That doesn't mean he could hit it. Inge is 2-for-12 lifetime off Rivera, with one strikeout. Others have fared worse.

Even those with success off Rivera marvel at the pitch. No active player with at least 10 plate appearances off Rivera has hit him for as good of an average as Magglio Ordonez, who is 7-for-14 (.500) against him. But as Ordonez explained, that's because he's trained to hit pitches to the opposite field. A cutter breaking away from him plays right into his swing.

"You see it, and it's breaking late," Ordonez said. "When you've got to swing, it breaks. It's not easy."

The only other pitcher Ordonez sees who throws the cutter as such a big out pitch is the Angels' Dan Haren. But Haren doesn't throw it as hard or mask it with a similar-looking fastball.

Unlike other cutters, Rivera's cutter doesn't break down much, if at all.

"And that's why he's so effective," Inge said. "It doesn't drop. It almost looks like it rises. It keeps the same plane. It just goes across. It doesn't go down, like most people's cutters and sliders do."

Maddon sees another unique characteristic of Rivera's cutter, before he even releases the ball.

"I think the mechanics of it are what makes it different," he said. "He throws it from such a high arm angle, and that's really where the effectiveness is created. If he was more of a three-quarter [arm angle] pitcher, I don't think it would've been as effective as it has been, because he comes right over the top pretty much.

"I think for that reason, and the way it breaks because of that, has made it good to both righties and lefties for as long as it has been."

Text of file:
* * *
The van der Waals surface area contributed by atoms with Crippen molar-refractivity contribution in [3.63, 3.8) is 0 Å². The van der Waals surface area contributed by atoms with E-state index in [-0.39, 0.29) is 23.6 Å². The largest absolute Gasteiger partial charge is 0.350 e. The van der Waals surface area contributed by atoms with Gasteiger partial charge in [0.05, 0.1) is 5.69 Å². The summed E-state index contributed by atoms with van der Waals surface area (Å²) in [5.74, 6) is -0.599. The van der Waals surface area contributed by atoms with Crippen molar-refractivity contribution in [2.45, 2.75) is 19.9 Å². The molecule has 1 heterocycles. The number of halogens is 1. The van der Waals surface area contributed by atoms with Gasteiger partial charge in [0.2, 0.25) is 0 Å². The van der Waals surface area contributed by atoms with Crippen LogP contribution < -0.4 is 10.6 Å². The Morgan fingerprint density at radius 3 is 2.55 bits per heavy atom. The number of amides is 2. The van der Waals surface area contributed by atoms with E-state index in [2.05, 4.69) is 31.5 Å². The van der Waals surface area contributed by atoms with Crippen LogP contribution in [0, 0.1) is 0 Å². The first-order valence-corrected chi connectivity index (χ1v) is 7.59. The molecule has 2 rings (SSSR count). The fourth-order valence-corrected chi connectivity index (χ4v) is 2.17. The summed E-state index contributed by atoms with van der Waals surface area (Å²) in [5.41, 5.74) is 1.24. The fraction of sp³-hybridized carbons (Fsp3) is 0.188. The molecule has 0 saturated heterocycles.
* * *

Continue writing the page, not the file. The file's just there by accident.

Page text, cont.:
Rivera throws it the same way, time after time, and makes it break consistently, right where he wants it.

One of the best recent developments in pitching-trait analysis is the Pitch f/x data that comes out of MLB.com's Gameday application and other services. It can measure how far a pitch breaks -- where a pitch lands in relation to a strike zone -- and graph it. It shows Rivera's cutter moves a little vertically and a lot more horizontally. And it shows up time after time around the same spots -- inside corner for left-handed hitters, at or off the outside corner for righties, with the occasional pitch in on a righty after seemingly heading toward him.

Foster that consistently nasty pitch, an inning or two at a time, and Rivera hasn't needed much variety.

Every year since 2004, the second year STATS Inc. began tracking pitch types, the cutter has accounted for at least 80 percent of Rivera's pitches. This year, even though hitters have noted a sinker mixed in to jam right-handed hitters, he's throwing cutters on nine out of every 10 pitches.

Rivera's approach to right-handed hitters uses the cutter as his workhorse pitch and mixes in his fastball for show, almost the opposite of most big league pitchers.

To left-handed batters, it's even worse. According to STATS, as of the start of this week Rivera had yet to throw anything other than a cutter to a left-handed hitter this season. Last year, he threw just two non-cutters out of 434 pitches to lefties. Two years ago, it was four out of 510.

So far this year, according to STATS, opponents are batting .229 against Rivera's cutter. Compared with most years, that's high, except for a .245 average in 2007. Yet, hitters are swinging and missing at nearly 20 percent of his cutters, even though better than half of them are in the strike zone.

Those who suggest Rivera's cutter is losing its effectiveness are judging by his high standards. They've certainly seen enough of them to judge.

"Everybody's known it's going to break for the last, what, 15 years?" Maddon said, "And they still can't do anything with it."

Jason Beck is a reporter for MLB.com. Read Beck's Blog and follow him on Twitter @beckjason. This story was not subject to the approval of Major League Baseball or its clubs.